There were 49 composers/sound designers/audio engineers at the Music and Sound for Visual Media expo. There was a demo playing on repeat in one room which allowed me to see a lot of film scoring samples along with the composer and their expo room number, which made it much easier to specifically talk to people whose style seemed like it might fit the film. These are the people who got my attention and seemed interested in the project.
Richard Ludlow: is a composer, sound designer, violinist, and violist. Some samples of his music in the demo room had a similar tribal, ethereal feel to them that some of the music on the CD you gave me had. He told me he’s very interested in working with ethnic music. His music had a lot of strings and percussion. He seemed interested in the film and said that if he’s not available when you need someone, he’d be happy to recommend other people we might look to. Samples of his work are available on his website.
Rachel Dziezynski: is a flautist and composer. I was drawn to her from the demo room because she was the only person who included a sample of music that complimented a spoken monologue in her demo pieces. It was a cartoon and the monologue was intended to make kids want to read, so it had a very different feel than what you’ll probably want, but when I talked to her she was very interested. She seemed most excited about the film out of everyone I talked to, asking numerous questions and generally wanting to know more about the film’s premise. She also immediately came up with an idea for how she might score the film using a combination of classical and electronic sounds. She thought that the electronic sounds could be used to emphasize the alien-ness of biofilms both in the body and in the medical world, while classical music could highlight a hope of returning to health and normalcy. She does not have a website with samples, but she gave me a demo CD that I can give you (and if you want it sooner, I could probably email you the files on it).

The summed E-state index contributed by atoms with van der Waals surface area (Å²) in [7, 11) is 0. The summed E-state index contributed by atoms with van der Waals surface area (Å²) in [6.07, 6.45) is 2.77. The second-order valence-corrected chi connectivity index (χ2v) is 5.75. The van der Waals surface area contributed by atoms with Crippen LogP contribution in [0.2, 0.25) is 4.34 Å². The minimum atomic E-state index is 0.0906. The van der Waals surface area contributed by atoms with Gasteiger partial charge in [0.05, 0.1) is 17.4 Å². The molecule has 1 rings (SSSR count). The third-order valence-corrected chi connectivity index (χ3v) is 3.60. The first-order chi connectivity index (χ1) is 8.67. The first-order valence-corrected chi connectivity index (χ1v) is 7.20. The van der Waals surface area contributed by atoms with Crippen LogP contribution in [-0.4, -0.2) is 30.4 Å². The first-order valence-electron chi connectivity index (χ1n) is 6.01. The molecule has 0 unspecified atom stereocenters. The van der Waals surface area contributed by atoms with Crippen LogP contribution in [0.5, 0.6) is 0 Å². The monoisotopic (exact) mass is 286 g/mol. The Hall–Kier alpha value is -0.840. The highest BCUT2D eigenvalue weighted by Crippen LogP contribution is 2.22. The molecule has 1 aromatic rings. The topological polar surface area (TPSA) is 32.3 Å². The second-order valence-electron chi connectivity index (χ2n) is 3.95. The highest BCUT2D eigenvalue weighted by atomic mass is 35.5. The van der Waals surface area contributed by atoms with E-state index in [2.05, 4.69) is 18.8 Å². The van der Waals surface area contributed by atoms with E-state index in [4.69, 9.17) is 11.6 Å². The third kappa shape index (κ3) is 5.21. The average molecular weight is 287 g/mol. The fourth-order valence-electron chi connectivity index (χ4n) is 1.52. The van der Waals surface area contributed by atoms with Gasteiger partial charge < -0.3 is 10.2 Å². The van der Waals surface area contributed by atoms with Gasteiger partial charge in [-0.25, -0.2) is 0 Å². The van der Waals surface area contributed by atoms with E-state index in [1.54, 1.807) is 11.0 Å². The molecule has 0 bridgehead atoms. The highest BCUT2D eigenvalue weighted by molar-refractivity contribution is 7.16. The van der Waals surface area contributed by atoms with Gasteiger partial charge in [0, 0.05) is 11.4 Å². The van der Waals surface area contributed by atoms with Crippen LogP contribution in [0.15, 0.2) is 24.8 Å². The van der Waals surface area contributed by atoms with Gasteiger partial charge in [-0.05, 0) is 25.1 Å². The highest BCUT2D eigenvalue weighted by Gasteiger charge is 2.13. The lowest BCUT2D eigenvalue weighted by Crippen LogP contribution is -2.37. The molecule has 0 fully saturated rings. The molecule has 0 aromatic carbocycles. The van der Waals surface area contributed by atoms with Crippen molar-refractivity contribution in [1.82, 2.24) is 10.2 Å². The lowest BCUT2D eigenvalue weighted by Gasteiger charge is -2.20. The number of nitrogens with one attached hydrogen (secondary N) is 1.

Vivian Aguiar Buff: is a composer, arranger, and producer. She likes to work with a full orchestra and most of her experience is classical. She also does electronic music and is beginning to combine the two. She was very interested in the duality of the “doom and gloom” aspects of the movie and the hope that things are beginning to look up with patients advocating for themselves and more people becoming aware of different types of bacterial infections than the standard one bacteria system that we operate on. She played a piece for me that had a similar sort of duality to it–it was music behind a funeral scene from a TV show that gave a sense of pain and sadness but also the beginning of a new chapter. I was impressed by how appropriate the hopeful notes sounded against the funeral background. She has music and video samples on her website.
Tangelene Bolton: is a composer and sound designer who works with a wide range of musical styles and instruments. She is trained as a classical pianist. She was the last person I talked to before heading out and I was beginning to wear out by that time, so while she impressed me and seemed enthusiastic and highly interested, I don’t think my summary of our conversation will be nearly as helpful as the resume and portfolio on her website.
Phoebe Danskin: is an audio engineer, sound designer, and composer. She does not do film scoring, but her skills in providing sound effects and music for animations make her worth mentioning. She is a Berklee alum (the rest were students) and might be a good person to talk to if the film scorer has less experience or comfort with the 3D animations in the film.
Phoebe Danskin: index
The rest of the people I talked to seemed either uninterested or like they were feigning interest in hopes that they could get some experience or money from working on the film. However, if you want to see samples and information about more people, the Expo Guide that lists everyone presenting is available as a PDF at http:tinyurl.com/62xu3e8. It lists everyone who was present along with contact information and whatever bio they gave (some are much more informative than others).